Daiwa SB Investments launched a focused Japan equities fund in April that raised a modest ¥30 billion ($36 million). Despite its small size, it represents a new trend: Japanese fund managers launching equity products.

Since 2008, virtually every product introduced or heavily marketed in Japan has involved paying monthly dividends, because most investors are elderly people relying on the income to supplement pensions and annuities.

As mutual fund sales have slumped in most of Asia, Japan’s ¥68 trillion ($830 billion) market managed to recover from the 2008 crash thanks to the so-called ‘double-decker’ structure of overlaying exposure to high-octane emerging-market currencies against income funds, which were invariably foreign fixed-income or Reit strategies.

Low domestic interest rates, a strong yen, surging currencies of emerging markets and commodity producers, and easy gains in US spread products have made this possible. But as the US high-yield bond story plays out and as managers look to the likely depreciation of the yen, they are starting to return to equities, both foreign and domestic.

In some cases, these are meant as standalone products, providing superior returns via highly concentrated portfolios that don’t hew to a benchmark such as the Nikkei 225 or Topix.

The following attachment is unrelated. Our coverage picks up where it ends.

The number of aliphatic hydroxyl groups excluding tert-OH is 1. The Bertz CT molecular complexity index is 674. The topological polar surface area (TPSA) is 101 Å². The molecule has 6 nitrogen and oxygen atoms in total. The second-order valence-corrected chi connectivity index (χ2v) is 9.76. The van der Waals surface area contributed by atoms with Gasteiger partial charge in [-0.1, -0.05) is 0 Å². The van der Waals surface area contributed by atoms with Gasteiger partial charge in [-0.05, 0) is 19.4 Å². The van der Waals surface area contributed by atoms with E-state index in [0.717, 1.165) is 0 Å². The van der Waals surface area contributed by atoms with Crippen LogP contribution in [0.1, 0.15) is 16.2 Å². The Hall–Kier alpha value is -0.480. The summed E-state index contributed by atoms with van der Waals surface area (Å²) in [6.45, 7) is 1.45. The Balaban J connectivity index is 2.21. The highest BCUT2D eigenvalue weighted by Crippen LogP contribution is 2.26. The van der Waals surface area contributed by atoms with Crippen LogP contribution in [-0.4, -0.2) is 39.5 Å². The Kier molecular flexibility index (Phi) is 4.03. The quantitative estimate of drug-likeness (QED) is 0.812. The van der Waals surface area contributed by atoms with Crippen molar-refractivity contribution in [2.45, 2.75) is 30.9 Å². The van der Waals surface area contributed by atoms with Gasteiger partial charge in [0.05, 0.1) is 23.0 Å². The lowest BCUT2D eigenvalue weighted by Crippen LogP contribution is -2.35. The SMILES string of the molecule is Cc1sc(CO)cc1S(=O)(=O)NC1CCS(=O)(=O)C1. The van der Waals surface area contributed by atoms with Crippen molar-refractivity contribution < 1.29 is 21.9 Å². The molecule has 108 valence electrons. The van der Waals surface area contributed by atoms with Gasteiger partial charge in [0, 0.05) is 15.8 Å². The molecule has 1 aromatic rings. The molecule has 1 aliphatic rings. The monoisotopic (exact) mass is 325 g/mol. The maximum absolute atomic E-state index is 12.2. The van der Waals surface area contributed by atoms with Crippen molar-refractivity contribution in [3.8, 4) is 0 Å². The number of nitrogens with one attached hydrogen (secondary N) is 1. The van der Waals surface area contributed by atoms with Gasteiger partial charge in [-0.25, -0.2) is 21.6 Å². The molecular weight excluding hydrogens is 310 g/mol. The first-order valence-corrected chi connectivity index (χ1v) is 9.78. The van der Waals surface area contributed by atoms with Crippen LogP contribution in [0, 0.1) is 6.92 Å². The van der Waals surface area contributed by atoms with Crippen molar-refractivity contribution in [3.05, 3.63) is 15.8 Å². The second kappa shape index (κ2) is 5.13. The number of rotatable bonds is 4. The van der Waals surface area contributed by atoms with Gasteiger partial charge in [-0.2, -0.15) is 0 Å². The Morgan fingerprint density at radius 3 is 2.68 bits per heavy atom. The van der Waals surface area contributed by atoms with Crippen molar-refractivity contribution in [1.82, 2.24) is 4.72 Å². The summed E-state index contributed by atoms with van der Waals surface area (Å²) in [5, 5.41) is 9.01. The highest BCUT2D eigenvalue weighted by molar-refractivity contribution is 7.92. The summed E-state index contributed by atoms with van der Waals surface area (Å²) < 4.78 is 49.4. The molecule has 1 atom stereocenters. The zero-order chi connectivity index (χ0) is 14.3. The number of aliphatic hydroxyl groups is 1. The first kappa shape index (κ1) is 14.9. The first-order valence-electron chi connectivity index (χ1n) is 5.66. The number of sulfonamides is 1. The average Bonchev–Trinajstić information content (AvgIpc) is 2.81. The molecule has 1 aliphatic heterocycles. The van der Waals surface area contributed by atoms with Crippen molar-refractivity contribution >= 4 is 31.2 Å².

For example, in February, Tokio Marine Asset Management launched a domestic equity fund focused on corporate governance, says Akiyoshi Oba, president and CEO.

Similarly, Nikko Asset Management is considering introducing absolute-return equity funds by tailoring existing hedge-fund products for the retail market, says Kunihiro Asai, head of product development.

But others are looking to replicate double-deckers by using equity funds instead of bond products. Daiwa SB’s focused fund launch comes in tranches in yen, Australian dollars, Brazilian real, Chinese renminbi and Indonesian rupiah. Initially marketed through just one securities company, Daiwa SB is now lining up more wholesalers and expects to gather plenty more assets, says president and CEO Masamichi Yokoi.

Nomura Asset Management has also recently launched an equity fund that comes in a double-decker structure.

JP Morgan Asset Management may be the first foreign house to follow suit, with a new launch based on US small caps and upcoming products including Japan equities and Asia ex-Japan equities.

JP Morgan AM is in discussions with distributors about whether these equity products should come with a currency kicker, says Nobuaki Inomata, president. Equity products will not be able to generate the steady high returns that US high-yield has provided over the past few years, and therefore distributors must decide whether to present equity-backed products as income funds.

Double-decker or standalone, however, Japanese fund managers and their distributors are rapidly shifting. Last year’s story was all about global fixed income, but this year will see a swing back to equities.

For a more in-depth look at these trends, see AsianInvestor magazine’s June edition.